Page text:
The Canterbury Tales

by Geoffrey Chaucer

Previous Chapter Next Chapter

The Franklin's Tale - The Prologue

"IN faith, Squier, thou hast thee well acquit,
And gentilly; I praise well thy wit,"
Quoth the Franklin; "considering thy youthe
So feelingly thou speak'st, Sir, I aloue* thee, *allow, approve
*As to my doom,* there is none that is here *so far as my judgment
Of eloquence that shall be thy peer, goes*
If that thou live; God give thee goode chance,
And in virtue send thee continuance,
For of thy speaking I have great dainty.* *value, esteem
I have a son, and, by the Trinity;
*It were me lever* than twenty pound worth land, *I would rather*
Though it right now were fallen in my hand,
He were a man of such discretion
As that ye be: fy on possession,
*But if* a man be virtuous withal. *unless
I have my sone snibbed* and yet shall, *rebuked; "snubbed."
For he to virtue *listeth not t'intend,* *does not wish to
But for to play at dice, and to dispend, apply himself*
And lose all that he hath, is his usage;
And he had lever talke with a page,
Than to commune with any gentle wight,
There he might learen gentilless aright."
Straw for your gentillesse!" quoth our Host.
"What? Frankelin, pardie, Sir, well thou wost* *knowest
That each of you must tellen at the least
A tale or two, or breake his behest."* *promise
"That know I well, Sir," quoth the Frankelin;
"I pray you have me not in disdain,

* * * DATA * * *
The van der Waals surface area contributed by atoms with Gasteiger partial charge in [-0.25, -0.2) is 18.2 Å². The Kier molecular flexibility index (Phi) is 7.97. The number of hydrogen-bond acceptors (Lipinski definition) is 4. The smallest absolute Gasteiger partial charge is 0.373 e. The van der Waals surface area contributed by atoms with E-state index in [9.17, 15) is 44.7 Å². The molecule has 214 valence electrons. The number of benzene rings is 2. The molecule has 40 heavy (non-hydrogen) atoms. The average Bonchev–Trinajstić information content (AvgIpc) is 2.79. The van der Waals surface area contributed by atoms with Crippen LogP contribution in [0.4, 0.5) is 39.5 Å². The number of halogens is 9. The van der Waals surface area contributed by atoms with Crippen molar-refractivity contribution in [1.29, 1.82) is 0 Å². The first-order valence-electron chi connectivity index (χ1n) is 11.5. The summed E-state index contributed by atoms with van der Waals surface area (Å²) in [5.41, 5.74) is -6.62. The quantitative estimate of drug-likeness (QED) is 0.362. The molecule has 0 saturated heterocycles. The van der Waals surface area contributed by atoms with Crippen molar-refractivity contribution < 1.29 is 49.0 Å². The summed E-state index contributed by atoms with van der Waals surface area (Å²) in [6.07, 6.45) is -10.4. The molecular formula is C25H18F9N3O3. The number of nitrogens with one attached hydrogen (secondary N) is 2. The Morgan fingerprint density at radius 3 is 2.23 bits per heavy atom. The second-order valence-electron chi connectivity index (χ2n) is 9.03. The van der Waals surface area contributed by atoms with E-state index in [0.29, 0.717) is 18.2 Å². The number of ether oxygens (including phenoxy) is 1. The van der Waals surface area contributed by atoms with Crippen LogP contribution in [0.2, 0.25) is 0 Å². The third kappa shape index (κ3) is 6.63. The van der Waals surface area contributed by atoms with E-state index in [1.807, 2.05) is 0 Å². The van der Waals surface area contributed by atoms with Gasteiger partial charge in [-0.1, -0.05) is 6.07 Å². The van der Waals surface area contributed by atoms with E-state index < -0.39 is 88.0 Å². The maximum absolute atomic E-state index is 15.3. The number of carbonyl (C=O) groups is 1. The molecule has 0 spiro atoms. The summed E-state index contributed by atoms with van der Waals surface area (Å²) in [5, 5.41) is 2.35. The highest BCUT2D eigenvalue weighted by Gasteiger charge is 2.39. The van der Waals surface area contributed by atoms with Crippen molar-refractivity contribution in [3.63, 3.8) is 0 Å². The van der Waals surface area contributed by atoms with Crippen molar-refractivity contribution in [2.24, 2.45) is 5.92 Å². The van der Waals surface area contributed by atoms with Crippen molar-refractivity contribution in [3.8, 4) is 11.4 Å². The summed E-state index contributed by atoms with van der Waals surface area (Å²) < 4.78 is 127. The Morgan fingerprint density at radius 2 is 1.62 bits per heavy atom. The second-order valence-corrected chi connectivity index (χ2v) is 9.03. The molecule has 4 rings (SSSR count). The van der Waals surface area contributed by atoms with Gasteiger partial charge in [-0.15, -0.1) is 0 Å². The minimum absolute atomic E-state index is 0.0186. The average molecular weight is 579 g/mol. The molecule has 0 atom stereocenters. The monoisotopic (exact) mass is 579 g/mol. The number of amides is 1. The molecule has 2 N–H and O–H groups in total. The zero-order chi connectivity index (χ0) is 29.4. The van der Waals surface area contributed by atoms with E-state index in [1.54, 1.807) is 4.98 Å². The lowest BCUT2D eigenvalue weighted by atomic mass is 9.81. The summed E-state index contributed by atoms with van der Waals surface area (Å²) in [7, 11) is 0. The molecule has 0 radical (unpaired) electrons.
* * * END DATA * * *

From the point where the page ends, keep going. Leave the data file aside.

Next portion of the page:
Though I to this man speak a word or two."
"Tell on thy tale, withoute wordes mo'."
"Gladly, Sir Host," quoth he, "I will obey
Unto your will; now hearken what I say;
I will you not contrary* in no wise, *disobey
As far as that my wittes may suffice.
I pray to God that it may please you,
Then wot I well that it is good enow.
"These olde gentle Bretons, in their days,
Of divers aventures made lays,<2>
Rhymeden in their firste Breton tongue;
Which layes with their instruments they sung,
Or elles reade them for their pleasance;
And one of them have I in remembrance,
Which I shall say with good will as I can.
But, Sirs, because I am a borel* man, *rude, unlearned
At my beginning first I you beseech
Have me excused of my rude speech.
I learned never rhetoric, certain;
Thing that I speak, it must be bare and plain.
I slept never on the mount of Parnasso,
Nor learned Marcus Tullius Cicero.
Coloures know I none, withoute dread,* *doubt
But such colours as growen in the mead,
Or elles such as men dye with or paint;
Colours of rhetoric be to me quaint;* *strange
My spirit feeleth not of such mattere.
But, if you list, my tale shall ye hear."
Notes to the Prologue to the Franklin's Tale

1. In the older editions, the verses here given as the prologue were prefixed to the Merchant's Tale, and put into his mouth. Tyrwhitt was abundantly justified, by the internal evidence afforded by the lines themselves, in transferring them to their present place.

2. The "Breton Lays" were an important and curious element in the literature of the Middle Ages; they were originally composed in the Armorican language, and the chief collection of them extant was translated into French verse by a poetess calling herself "Marie," about the middle of the thirteenth century. But though this collection was the most famous, and had doubtless been read by Chaucer, there were other British or Breton lays, and from one of those the Franklin's Tale is taken. Boccaccio has dealt with the same story in the "Decameron" and the "Philocopo," altering the circumstances to suit the removal of its scene to a southern clime.

Return to the The Canterbury Tales Summary Return to the Geoffrey Chaucer Library

It ain't what you don't know that gets you into trouble. It's what you know for sure that just ain't so.